We feel kind of sorry for water. While everybody always fusses about what foods to eat and how much to consume, about the only thing folks hear about water is, “Be sure to drink at least eight or nine glasses a day.” That’s it. Poor ol’ water just isn’t getting the respect it deserves.
Well, no more! We’re here to sing its praises and to remind you that water is more than a means to quenching your thirst and filling you up before you overindulge on a meal. (Try drinking a cup or two 10 minutes before eating. It works.) Since water makes up about 65% of our blood and 60% of our bodies overall, we are utterly and completely dependent on it. Without water, we would probably die more quickly than an under-watered potted plant. You can survive for weeks without food, but you’ll last only a few days without water.
Here are some of the reasons why women should drink at least eight to nine eight-ounce glasses of water per day and why men should down at least 13 cups of water daily. (That’s right. Men need to drink more water than women. So get on your guy about it—and, no, beer cannot substitute for water!)
Without the proper amount of water, biochemical functions taking place throughout the body are, at best, compromised and, at worst, they just don’t happen. Over half the content of our blood is water and is necessary for carrying oxygen, nutrients, hormones and other, literally, life-giving biochemical substances to our cells. And since we’re really nothing but a zillion different cells organized into a rather attractive package, adequately watering our cells is paramount to good health and wellness.
Water is also used by the body to lubricate joints. Keep this in mind if you’re exercising or if you’re suddenly feeling (as our grandparents say) the weather in your bones. A good portion of the fluid surrounding our major organs is water, it cushions them like a protective water-bed should they be traumatized by a fall or blow.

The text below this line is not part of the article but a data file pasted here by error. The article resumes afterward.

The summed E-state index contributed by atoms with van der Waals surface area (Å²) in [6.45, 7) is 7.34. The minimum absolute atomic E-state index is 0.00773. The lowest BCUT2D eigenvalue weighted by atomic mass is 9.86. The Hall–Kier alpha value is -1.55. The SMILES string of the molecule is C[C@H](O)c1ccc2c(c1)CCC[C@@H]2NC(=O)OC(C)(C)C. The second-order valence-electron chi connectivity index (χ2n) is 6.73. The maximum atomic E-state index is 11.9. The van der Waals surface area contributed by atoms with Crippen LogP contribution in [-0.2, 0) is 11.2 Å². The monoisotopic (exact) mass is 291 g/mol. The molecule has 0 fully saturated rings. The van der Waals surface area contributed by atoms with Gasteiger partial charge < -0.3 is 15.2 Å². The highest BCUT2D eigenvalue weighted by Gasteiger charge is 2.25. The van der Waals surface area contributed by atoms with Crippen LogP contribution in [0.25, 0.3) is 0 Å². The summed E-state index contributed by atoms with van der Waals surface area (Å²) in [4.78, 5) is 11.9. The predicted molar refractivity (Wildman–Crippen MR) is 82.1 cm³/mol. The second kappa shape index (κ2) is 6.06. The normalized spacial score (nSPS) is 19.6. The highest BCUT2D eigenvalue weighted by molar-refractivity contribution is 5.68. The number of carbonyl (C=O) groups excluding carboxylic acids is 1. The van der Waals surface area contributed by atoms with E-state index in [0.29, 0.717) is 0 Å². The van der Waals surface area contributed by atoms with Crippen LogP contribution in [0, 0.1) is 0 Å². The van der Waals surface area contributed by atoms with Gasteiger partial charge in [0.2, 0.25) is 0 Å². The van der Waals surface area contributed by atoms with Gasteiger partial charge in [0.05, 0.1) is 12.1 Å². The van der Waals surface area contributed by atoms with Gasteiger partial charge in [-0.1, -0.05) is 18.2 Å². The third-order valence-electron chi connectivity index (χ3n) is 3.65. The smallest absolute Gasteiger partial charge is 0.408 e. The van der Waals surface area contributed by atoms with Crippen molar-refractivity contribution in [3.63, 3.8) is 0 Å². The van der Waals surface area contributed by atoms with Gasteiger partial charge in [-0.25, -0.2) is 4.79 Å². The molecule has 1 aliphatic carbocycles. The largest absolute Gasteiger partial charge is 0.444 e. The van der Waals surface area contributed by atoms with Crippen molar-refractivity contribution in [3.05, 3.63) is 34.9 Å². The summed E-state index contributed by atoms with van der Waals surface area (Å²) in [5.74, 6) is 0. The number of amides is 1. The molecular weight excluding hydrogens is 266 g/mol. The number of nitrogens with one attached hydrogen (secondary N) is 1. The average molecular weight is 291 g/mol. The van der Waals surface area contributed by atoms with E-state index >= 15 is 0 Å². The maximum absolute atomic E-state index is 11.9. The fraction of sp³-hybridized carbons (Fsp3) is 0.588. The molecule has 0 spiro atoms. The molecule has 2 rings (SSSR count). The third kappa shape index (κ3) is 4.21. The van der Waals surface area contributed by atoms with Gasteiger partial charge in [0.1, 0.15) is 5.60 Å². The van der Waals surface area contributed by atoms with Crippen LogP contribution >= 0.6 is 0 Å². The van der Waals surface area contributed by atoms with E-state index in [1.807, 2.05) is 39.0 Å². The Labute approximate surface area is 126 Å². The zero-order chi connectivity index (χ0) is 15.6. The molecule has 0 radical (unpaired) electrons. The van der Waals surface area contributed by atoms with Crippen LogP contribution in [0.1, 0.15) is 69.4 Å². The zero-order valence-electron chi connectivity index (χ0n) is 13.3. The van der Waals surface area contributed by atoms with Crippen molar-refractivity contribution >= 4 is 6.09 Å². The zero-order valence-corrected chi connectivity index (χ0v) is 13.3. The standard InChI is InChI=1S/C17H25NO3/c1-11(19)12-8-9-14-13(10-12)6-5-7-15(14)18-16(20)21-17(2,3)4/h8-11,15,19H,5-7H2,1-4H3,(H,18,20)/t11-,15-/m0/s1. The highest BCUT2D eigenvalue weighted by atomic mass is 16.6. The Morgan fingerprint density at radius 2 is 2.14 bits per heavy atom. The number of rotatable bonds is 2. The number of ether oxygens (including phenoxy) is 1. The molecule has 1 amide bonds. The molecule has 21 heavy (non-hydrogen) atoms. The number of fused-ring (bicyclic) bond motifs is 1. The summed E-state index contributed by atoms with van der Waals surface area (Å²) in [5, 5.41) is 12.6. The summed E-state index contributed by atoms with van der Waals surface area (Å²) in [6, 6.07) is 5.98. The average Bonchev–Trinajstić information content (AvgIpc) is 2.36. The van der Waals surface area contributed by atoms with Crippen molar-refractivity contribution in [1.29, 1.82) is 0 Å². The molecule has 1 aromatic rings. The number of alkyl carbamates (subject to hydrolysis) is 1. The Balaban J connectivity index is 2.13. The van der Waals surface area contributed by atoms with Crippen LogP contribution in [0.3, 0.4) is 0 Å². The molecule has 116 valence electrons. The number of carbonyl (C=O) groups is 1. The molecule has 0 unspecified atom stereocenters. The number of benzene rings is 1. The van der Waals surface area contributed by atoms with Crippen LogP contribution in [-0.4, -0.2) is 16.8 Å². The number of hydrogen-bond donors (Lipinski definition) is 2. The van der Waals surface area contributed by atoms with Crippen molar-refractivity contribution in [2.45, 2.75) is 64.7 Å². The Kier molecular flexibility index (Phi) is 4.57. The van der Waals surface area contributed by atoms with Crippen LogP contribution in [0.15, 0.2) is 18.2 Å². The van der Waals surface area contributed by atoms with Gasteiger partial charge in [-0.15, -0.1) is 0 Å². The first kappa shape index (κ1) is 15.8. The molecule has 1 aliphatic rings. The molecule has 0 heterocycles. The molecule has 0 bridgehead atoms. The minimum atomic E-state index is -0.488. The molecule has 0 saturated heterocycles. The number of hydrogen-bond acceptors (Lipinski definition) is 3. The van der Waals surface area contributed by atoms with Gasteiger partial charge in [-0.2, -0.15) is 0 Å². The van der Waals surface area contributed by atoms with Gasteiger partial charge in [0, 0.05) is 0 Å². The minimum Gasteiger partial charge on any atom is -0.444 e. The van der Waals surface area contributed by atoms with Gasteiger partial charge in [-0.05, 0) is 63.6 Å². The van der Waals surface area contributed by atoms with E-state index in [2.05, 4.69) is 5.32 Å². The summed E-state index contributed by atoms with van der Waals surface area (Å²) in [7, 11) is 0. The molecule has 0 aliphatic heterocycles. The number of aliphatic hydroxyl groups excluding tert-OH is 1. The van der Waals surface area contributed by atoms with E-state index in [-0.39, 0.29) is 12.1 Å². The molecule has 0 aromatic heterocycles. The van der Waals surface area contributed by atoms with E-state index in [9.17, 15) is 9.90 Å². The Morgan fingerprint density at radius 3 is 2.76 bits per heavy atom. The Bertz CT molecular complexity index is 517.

Water is the waste-management workhorse in the body, and it flushes waste and toxins out through the kidneys (urine), intestinal tract (stools), skin (perspiration) and lungs (breath). About three cups of water is lost through perspiration and breathing, and about 6.3 cups is expelled daily through urine. If you wonder about some of the side-effects of flushing too little water through the kidneys, ask anyone who’s ever passed a kidney stone if they wish they’d been drinking more water!
While it’s natural to curse at perspiration rings and sweat trickling down the back of your neck, just be glad your body’s doing what it’s supposed to do when you’re hot. Again, it’s thanks in part to water that your body temperature is regulated: your water-saturated blood absorbs heat from your body’s core then moves it to the surface of your skin where it’s expelled as perspiration, which, as it evaporates, cools the body. It’s another reason why you should significantly up your intake of water before exercising.
Although it’s tempting and certainly natural, don’t rely on your thirst to remind you to drink an adequate amount of water. The Mayo Clinic suggests that, by the time you actually feel thirsty, you may already be dehydrated. Even being slightly dehydrated can negatively affect your health, since it directly or indirectly impacts just about every function of the body. And how do you know if you’re dehydrated? Symptoms include dry eyes or mouth, sore muscles, rapid heart rate, lethargy, less frequent visits to the restroom, and dark and funky-smelling urine.
Remember, whatever water you’ve “leaked” in one form or another, you need to replace. Here at Best Day Ever, we’ve found that a good way to remember to drink enough water is to get into the habit of drinking a cup or two of water or tea immediately after flushing. (A mnemonic device for remembering this rule is “teepee!”)